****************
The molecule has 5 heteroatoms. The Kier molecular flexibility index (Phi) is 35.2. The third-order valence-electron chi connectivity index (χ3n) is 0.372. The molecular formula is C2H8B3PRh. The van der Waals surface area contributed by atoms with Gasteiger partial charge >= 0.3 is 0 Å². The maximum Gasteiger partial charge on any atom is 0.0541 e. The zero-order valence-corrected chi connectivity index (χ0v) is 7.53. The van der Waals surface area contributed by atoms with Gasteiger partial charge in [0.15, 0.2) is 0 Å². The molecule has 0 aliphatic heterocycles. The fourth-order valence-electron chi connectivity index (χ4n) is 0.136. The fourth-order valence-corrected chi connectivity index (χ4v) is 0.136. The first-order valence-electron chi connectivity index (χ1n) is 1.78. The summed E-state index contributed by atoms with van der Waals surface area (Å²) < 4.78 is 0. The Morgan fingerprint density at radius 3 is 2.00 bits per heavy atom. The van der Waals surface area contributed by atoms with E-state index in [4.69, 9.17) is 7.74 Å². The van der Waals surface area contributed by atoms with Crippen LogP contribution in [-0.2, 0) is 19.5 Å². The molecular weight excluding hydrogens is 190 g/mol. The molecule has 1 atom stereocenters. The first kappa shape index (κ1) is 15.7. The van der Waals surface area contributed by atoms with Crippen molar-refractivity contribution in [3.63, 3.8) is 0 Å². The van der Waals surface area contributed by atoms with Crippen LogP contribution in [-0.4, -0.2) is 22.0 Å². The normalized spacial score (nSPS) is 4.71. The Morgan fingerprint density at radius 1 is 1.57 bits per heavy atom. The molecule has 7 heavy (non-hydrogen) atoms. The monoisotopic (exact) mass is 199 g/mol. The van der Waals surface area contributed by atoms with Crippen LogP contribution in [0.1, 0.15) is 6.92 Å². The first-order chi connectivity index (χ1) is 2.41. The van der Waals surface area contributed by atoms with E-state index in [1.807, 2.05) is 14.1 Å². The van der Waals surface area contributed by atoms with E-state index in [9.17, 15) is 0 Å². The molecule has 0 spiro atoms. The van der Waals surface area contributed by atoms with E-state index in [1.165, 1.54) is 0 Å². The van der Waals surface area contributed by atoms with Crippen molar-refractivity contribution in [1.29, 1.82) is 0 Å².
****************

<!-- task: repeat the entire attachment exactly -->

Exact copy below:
The molecule has 5 heteroatoms. The Kier molecular flexibility index (Phi) is 35.2. The third-order valence-electron chi connectivity index (χ3n) is 0.372. The molecular formula is C2H8B3PRh. The van der Waals surface area contributed by atoms with Gasteiger partial charge >= 0.3 is 0 Å². The maximum Gasteiger partial charge on any atom is 0.0541 e. The zero-order valence-corrected chi connectivity index (χ0v) is 7.53. The van der Waals surface area contributed by atoms with Gasteiger partial charge in [0.15, 0.2) is 0 Å². The molecule has 0 aliphatic heterocycles. The fourth-order valence-electron chi connectivity index (χ4n) is 0.136. The fourth-order valence-corrected chi connectivity index (χ4v) is 0.136. The first-order valence-electron chi connectivity index (χ1n) is 1.78. The summed E-state index contributed by atoms with van der Waals surface area (Å²) < 4.78 is 0. The Morgan fingerprint density at radius 3 is 2.00 bits per heavy atom. The van der Waals surface area contributed by atoms with E-state index in [4.69, 9.17) is 7.74 Å². The van der Waals surface area contributed by atoms with Crippen LogP contribution in [-0.2, 0) is 19.5 Å². The molecular weight excluding hydrogens is 190 g/mol. The molecule has 1 atom stereocenters. The first kappa shape index (κ1) is 15.7. The van der Waals surface area contributed by atoms with Crippen molar-refractivity contribution in [3.63, 3.8) is 0 Å². The van der Waals surface area contributed by atoms with Crippen LogP contribution in [-0.4, -0.2) is 22.0 Å². The normalized spacial score (nSPS) is 4.71. The Morgan fingerprint density at radius 1 is 1.57 bits per heavy atom. The molecule has 7 heavy (non-hydrogen) atoms. The monoisotopic (exact) mass is 199 g/mol. The van der Waals surface area contributed by atoms with Crippen LogP contribution in [0.1, 0.15) is 6.92 Å². The first-order chi connectivity index (χ1) is 2.41. The van der Waals surface area contributed by atoms with E-state index in [1.807, 2.05) is 14.1 Å². The van der Waals surface area contributed by atoms with E-state index in [9.17, 15) is 0 Å². The molecule has 0 spiro atoms. The van der Waals surface area contributed by atoms with E-state index in [1.165, 1.54) is 0 Å². The van der Waals surface area contributed by atoms with Crippen molar-refractivity contribution in [1.29, 1.82) is 0 Å².